Colorado's Chance to Compete Act prevents employers from asking about criminal history on a job application.
One-third of the adult working population has a criminal record, which makes for a shallow hiring pool if employers are judging on the basis of criminal past. For Coloradans who've had a brush with the law, and are worried about their job prospects, the latest action in state legislation, the Colorado Chance to Compete Act, should provide a wave of relief when it comes to finding a steady job.
What's the Colorado Chance to Compete Act?
Sponsored by Rep. Mike Foote, Rep. Jovan Melton, and Sen. Lucia Guzman, this Act expands the "ban the box" law to assist over 1.5 million Coloradans that are in the state criminal database obtain gainful employment. Hiring those with a criminal history is shown to reduce repeat offenses and add more income stability.
According to the Colorado Chance to Compete Act, on and after September 1, 2019, an employer with 11 or more employees, and on and after September 1, 2021, all employers, are not allowed to:
- State in an advertisement for an employment position that a person with a criminal history may not apply for the position
- State on any form of application, including electronic applications, for an employment position that a person with a criminal history may not apply for the position
- Inquire into, or require disclosure of, an applicant’s criminal history on an initial written or electronic application form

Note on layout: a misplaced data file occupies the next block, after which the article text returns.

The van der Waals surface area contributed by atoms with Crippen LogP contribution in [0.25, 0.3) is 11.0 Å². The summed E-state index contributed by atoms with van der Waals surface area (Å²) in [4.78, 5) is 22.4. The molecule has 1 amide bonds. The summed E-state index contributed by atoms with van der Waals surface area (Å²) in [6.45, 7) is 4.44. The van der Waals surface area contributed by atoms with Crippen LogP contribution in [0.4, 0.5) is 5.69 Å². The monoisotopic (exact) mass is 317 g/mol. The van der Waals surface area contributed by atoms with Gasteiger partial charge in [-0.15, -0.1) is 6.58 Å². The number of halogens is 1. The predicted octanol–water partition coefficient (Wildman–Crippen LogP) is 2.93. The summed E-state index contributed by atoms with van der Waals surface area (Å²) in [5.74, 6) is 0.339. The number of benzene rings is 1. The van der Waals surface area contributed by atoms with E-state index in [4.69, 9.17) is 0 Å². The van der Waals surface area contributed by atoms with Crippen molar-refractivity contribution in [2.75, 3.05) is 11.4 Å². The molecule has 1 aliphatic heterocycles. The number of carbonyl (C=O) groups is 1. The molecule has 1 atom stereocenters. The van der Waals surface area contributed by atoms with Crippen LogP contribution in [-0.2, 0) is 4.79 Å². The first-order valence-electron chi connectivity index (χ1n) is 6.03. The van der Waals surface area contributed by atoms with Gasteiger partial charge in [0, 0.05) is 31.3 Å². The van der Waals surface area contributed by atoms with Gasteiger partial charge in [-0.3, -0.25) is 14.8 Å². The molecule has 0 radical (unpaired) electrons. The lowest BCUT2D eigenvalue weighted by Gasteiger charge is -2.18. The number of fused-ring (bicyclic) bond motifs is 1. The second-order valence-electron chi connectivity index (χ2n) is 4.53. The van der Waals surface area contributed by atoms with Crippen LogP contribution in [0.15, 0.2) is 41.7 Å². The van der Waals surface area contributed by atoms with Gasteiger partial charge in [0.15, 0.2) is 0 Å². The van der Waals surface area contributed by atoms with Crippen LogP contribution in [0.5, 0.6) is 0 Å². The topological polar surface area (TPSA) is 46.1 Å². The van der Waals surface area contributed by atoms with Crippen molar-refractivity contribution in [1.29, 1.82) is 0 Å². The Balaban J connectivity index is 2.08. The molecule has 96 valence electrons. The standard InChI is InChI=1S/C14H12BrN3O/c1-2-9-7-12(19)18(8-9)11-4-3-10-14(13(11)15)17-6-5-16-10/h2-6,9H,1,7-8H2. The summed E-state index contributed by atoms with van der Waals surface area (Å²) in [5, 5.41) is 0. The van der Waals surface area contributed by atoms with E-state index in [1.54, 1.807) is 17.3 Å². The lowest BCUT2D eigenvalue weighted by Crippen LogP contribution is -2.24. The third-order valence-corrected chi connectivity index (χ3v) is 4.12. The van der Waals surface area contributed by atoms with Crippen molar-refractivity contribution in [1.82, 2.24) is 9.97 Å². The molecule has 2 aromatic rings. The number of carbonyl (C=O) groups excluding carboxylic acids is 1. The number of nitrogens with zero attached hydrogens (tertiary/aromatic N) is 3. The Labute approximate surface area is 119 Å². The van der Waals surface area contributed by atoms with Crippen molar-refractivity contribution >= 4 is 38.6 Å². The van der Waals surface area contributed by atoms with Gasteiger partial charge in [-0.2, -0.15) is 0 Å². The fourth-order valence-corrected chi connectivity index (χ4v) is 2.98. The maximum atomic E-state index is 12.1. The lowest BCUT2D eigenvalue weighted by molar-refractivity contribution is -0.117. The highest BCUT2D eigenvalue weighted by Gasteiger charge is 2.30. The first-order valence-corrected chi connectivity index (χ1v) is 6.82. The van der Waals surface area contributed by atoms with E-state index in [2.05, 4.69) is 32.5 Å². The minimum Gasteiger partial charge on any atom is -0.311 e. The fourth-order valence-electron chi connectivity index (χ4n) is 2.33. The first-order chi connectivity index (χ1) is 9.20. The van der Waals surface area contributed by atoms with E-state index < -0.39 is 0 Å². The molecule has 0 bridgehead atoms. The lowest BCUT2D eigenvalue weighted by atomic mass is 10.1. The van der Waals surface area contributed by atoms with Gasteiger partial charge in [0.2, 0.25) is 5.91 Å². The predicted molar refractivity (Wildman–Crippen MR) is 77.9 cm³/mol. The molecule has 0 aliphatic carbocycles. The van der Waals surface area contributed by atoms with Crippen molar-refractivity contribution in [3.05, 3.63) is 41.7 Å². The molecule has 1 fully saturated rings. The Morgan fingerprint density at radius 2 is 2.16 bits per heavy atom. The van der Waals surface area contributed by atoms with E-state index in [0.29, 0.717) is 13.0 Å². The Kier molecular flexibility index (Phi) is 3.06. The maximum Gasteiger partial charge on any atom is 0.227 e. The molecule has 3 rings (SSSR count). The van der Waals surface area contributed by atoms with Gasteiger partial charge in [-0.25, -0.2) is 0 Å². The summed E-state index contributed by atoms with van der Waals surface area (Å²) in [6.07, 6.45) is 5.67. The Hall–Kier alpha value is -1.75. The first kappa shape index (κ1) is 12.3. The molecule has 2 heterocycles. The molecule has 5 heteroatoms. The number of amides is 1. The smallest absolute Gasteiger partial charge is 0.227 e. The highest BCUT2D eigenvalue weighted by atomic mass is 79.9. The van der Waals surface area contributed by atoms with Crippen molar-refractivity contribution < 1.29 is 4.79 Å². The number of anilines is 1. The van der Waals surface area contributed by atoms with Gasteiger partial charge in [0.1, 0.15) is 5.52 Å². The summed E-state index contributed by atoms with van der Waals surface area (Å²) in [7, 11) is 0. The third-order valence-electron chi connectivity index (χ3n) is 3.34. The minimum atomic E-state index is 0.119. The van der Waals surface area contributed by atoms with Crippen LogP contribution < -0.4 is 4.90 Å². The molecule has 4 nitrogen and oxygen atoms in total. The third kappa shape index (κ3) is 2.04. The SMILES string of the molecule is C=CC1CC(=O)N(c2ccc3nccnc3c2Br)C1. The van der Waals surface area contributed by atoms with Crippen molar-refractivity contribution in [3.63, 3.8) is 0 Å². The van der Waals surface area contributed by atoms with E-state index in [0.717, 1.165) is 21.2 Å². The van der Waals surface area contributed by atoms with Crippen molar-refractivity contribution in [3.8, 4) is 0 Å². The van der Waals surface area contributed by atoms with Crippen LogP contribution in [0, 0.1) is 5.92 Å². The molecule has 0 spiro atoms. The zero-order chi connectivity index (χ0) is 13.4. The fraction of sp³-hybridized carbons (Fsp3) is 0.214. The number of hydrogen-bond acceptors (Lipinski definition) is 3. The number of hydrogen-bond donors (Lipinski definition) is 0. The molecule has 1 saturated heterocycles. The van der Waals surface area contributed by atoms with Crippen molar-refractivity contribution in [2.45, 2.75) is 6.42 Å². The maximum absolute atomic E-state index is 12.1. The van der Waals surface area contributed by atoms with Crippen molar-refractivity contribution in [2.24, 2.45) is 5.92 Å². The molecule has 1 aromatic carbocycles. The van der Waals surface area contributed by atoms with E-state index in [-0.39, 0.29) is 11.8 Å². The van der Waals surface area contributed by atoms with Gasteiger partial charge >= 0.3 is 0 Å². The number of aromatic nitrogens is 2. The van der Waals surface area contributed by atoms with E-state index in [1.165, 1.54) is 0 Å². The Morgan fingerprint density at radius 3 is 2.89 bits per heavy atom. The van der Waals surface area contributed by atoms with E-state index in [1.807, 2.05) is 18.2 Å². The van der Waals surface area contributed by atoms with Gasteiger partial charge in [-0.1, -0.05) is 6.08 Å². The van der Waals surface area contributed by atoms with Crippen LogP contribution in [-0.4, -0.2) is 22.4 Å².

What's Considered "Criminal History"?
Criminal history is the record of arrests, charges, pleas, or convictions for any misdemeanor or felony at the federal, state, or local level.
Are There Exceptions to the Colorado Chance to Compete Act?
While employers are prevented from asking about criminal history, they can still perform a publicly-available background check of an applicant at any time. As it stands, the Act is exempt from the following conditions:
- Federal, state, or local laws or regulations exist that prohibit employing a person with a specific criminal history to that position
- The position is designated by the employer to participate in a federal, state, or local government program to encourage the employment of people with criminal histories
- The employer is required by federal, state, or local law or regulation to conduct a criminal history record check for that position
What if an Employer Violates This Act?
According to the Colorado Department of Labor and Employment, "a person who has witnessed, suffered from, or been injured by a perceived violation can file a complaint for an alleged violation of the Act, and the Division of Labor Standards and Statistics accepts anonymous complaints." If you fall within these categories, complaints can be filed on the Division's website.
The times are changing these days when it comes to hiring, and having a checkered past does not mean that your only hope for employment involves flipping burgers. In fact, employers are actually getting tax credits for hiring those with criminal backgrounds. One mistake 15 years ago should not have to mean an end to all opportunities and personal advancement.